Sarah White – Naked Therapy

Naked Therapy (NT) is a form of talk therapy conducted via video chat founded in 2010 by Sarah White. Since then she has conducted 1000s of hour long NT sessions. During a session, the client and/or therapist gets naked to facilitate deeper insights through the experience of arousal. Ultimately, NT is a feminist version of Freudianism, and they have similar origins. Freud treated turn-of-the-century women, while White treats turn-of-a-different-century men. His practice was born out of mesmerization – achieved through hypnosis – and the concomitant positing of the unconscious. NT is sourced in a new form of mesmerization – men in states of online arousal – and the concomitant positing of the arousal brain. In both cases, unearthing the unconscious or arousal brain allows for transference and transformation. It went viral in the news in 2011. Visit the practice at

“Naked Therapy is trying to change the world and the way we view sex in our lives and society. I’ve got to say, I’m cheering them on.” – Psychology Today

The Art Controversy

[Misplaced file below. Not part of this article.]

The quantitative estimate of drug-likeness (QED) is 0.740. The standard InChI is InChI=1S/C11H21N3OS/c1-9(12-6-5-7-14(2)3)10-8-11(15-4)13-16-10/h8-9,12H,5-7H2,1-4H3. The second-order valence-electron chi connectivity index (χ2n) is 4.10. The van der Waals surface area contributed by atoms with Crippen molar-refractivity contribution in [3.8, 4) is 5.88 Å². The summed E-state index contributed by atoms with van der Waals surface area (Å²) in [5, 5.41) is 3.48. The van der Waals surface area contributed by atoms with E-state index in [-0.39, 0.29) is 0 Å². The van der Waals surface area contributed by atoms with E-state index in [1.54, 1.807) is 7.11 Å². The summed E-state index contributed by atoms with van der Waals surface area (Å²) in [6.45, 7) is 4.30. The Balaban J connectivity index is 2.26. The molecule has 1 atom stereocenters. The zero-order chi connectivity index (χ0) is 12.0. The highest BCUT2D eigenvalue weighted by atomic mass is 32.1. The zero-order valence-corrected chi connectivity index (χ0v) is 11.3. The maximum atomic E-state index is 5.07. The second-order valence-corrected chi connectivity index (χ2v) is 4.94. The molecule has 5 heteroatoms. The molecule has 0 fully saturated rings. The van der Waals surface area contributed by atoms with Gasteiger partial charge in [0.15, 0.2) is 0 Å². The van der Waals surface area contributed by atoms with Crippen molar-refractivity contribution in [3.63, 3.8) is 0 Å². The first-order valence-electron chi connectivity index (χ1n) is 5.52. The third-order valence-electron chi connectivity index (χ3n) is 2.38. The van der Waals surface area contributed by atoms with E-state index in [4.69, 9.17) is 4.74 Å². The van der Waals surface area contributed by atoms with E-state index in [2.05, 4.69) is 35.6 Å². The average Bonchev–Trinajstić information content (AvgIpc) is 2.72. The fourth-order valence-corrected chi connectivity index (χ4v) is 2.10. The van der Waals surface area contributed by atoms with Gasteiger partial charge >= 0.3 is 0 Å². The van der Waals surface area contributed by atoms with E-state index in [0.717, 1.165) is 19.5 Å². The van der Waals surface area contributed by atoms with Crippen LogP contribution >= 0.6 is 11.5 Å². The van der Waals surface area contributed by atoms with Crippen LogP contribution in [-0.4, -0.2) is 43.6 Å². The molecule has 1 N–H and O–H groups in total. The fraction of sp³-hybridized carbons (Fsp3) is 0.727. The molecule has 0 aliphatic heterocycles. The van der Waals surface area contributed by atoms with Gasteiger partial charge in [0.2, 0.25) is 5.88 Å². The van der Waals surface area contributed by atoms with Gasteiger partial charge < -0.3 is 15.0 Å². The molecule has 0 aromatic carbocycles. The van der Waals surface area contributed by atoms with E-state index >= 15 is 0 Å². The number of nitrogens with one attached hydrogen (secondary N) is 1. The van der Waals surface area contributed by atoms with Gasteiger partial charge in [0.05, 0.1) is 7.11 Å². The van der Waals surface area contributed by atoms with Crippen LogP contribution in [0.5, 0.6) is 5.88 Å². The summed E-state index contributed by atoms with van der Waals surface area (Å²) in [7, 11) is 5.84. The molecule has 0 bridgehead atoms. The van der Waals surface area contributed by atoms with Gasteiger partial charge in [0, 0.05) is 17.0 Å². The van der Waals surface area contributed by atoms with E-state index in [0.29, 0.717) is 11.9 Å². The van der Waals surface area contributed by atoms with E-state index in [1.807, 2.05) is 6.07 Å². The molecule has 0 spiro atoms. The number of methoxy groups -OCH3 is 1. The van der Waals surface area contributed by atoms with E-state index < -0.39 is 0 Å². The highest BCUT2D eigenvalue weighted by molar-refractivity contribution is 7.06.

On April 19, 2012, I was accepted as an artist into the West Chelsea Artists Open Studios. On May 1, 2012, I was removed from the event by the director. The removal came after I submitted the image you see below as my feature art for the event’s promotional materials. I was told in an email from the director that I was being removed because my art was an “ad” and that I am a “commercial entity” and “not an artist.” In protest of this blackballing, I held my own Independent Open Studio on May 13 from 4 – 8 pm at the Hôtel Americano in Chelsea (518 West 27th Street, NYC). At that event I will show my work and host an open discussion forum on the issues of ads vs. art, commercial entity vs. artist, and the professional segregation of women who use the performative body provocatively.

This event peaked my interest in the the prejudice in the art world against women who use the provocative (and potentially commercial) body. It was covered in DNAinfo, NY Maggazine, Huffington Post, Artinfo, etc.

Read more here.


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